Insurers, self-insuring employers, and other parties that provide minimum essential health coverage(regardless of size, except for large self-insuring employers) must furnish a copy of Form 1095-B to the person identified as the “responsible individual” by January 31, 2017. The responsible individual is the person who, based on a relationship to the covered individual(s), the primary name on the coverage, or some other circumstances, should receive the statement. Forms 1094-B and 1095-B are also required to be filed with the IRS by February 28, 2017 (or March 31, 2017, if filing electronically).

Employers subject to both reporting provisions (generally self-insured employers with 50 or more full-time employees, including FTEs) will satisfy their reporting obligations using Forms 1094-C and 1095-C.

In addition, please be advised that Forms 1095-B and 1095-C must be electronically filed if the reporting entity is required to file at least 250 of the specific form.

Visit our Information Reporting section for more on the information reporting requirements.

New Federal Overtime Rule Effective December 1

Effective December 1, a new rule updates the regulations governing which executive, administrative, professional, and highly compensated employees are entitled to the minimum wage and overtime pay protections of the federal Fair Labor Standards Act (FLSA).

Current Rules
The current federal rules provide an exemption from both the minimum wage and overtime pay requirements of the FLSA for bona fide executive, administrative, and professional employees who meet certain tests regarding their job duties and who are paid on a salary basis at not less than $455 per week ($23,660 per year). “Highly compensated employees” (HCEs) who are paid total annual compensation of $100,000 or more and meet certain other conditions are also deemed exempt.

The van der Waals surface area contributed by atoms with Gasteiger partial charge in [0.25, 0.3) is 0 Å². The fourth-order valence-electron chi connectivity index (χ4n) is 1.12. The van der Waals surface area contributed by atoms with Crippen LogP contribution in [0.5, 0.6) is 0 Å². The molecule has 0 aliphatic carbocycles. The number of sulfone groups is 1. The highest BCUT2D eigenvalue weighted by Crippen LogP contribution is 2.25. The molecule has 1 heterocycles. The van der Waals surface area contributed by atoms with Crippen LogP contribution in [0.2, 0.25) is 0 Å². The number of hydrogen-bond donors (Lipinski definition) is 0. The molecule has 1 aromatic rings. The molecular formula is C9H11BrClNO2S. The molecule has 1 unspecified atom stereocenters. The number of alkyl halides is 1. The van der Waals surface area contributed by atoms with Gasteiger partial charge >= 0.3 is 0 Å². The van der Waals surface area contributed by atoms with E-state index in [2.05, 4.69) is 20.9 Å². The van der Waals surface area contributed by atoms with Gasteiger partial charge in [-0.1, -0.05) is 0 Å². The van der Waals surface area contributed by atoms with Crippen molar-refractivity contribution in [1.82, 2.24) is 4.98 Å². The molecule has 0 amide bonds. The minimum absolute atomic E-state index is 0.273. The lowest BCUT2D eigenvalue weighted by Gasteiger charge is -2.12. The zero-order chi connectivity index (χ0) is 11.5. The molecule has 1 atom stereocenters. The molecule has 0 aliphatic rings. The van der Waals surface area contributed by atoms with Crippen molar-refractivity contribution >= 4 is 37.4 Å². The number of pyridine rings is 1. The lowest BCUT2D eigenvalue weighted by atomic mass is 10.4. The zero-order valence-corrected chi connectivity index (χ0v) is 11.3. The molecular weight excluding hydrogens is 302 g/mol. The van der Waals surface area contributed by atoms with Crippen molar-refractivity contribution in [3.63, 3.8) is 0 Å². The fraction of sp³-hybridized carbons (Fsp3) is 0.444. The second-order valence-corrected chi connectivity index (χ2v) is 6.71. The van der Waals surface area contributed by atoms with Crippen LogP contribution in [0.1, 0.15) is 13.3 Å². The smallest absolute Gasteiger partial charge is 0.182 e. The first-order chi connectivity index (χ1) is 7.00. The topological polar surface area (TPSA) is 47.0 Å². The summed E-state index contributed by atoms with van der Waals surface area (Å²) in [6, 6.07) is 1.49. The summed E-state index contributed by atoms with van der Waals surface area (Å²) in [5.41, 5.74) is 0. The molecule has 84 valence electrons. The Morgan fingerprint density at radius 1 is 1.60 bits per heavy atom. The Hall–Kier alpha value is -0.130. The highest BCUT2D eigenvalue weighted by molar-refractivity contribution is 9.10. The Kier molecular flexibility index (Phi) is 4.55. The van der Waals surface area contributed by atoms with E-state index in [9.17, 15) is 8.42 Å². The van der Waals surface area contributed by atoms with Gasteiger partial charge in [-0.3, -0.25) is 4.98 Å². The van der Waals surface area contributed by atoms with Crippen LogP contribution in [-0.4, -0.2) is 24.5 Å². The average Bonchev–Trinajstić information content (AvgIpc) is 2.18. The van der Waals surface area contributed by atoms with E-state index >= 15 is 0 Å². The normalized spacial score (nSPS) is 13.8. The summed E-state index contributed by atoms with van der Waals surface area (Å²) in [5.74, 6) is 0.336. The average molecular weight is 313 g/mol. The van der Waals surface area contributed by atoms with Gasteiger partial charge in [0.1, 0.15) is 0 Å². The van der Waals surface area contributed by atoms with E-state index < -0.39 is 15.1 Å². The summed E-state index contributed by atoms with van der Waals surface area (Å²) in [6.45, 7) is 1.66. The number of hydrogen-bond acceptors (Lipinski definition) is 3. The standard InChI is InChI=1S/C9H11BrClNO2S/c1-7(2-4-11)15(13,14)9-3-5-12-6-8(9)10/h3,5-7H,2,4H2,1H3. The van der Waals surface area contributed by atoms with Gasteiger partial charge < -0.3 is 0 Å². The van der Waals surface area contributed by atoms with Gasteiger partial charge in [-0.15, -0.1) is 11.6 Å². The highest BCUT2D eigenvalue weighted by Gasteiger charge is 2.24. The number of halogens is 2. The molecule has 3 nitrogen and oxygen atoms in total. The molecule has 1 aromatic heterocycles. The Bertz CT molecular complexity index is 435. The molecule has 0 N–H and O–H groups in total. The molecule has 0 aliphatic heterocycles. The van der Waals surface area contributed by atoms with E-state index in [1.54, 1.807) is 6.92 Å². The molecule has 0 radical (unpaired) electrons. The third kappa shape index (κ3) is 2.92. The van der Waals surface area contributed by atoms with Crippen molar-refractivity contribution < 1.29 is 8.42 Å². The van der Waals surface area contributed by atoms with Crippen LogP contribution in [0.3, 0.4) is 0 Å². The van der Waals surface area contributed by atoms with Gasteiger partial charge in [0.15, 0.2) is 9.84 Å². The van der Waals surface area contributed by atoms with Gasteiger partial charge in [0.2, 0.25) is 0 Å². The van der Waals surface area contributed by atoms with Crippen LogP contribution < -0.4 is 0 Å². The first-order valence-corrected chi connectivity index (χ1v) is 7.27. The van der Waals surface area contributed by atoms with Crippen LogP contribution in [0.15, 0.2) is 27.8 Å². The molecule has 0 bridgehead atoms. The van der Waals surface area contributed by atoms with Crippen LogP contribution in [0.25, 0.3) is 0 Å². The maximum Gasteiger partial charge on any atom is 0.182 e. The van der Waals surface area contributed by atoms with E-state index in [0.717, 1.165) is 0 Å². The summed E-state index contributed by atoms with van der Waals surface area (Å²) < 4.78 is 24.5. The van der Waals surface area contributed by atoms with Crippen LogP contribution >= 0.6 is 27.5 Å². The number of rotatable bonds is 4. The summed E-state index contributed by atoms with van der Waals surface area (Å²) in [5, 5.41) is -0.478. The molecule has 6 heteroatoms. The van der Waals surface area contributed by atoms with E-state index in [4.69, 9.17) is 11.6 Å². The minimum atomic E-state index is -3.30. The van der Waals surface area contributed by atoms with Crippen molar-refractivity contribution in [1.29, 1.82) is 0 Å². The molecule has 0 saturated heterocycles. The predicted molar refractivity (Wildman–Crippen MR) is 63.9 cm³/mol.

New Rule
The new rule updates the salary and compensation levels needed for executive, administrative, professional, and highly compensated employees to be exempt. In particular, the final rule:

  • Raises the salary threshold from $455 a week to $913 per week (or $47,476 annually) for a full-year worker;
  • Increases the HCE total annual compensation level to $134,004 annually;
  • Amends the regulations to allow employers to use nondiscretionary bonuses, incentives, and commissions to satisfy up to 10% of the new standard salary level, so long as employers pay those amounts on a quarterly or more frequent basis; and
  • Establishes a mechanism for automatically updating the salary and compensation levels every 3 years, beginning on January 1, 2020.

Note: When both the FLSA and a state law apply, the employee is entitled to the most favorable provisions of each law.

Our Fair Labor Standards Act section features additional information on exemptions from the law’s minimum wage and overtime requirements.

Election Day is November 8th–Are Your Employees Entitled to Voting Leave?

With Election Day quickly approaching, private sector employers should be aware of their obligations under state law to provide voting leave for their employees.

While there is no federal law that requires private sector employers to provide employees with time off from work to vote in a national or state election, numerous states require that private sector employees be provided with either unpaid or paid time off to vote.

The chart below summarizes the general voting leave requirements of all 50 states and the District of Columbia:


Note: Many states have additional rules regarding time off to vote. Employers are strongly advised to review the applicable state law and contact a knowledgeable employment law attorney for further guidance.

To review the voting leave requirements specific to your state, please visit our interactive map.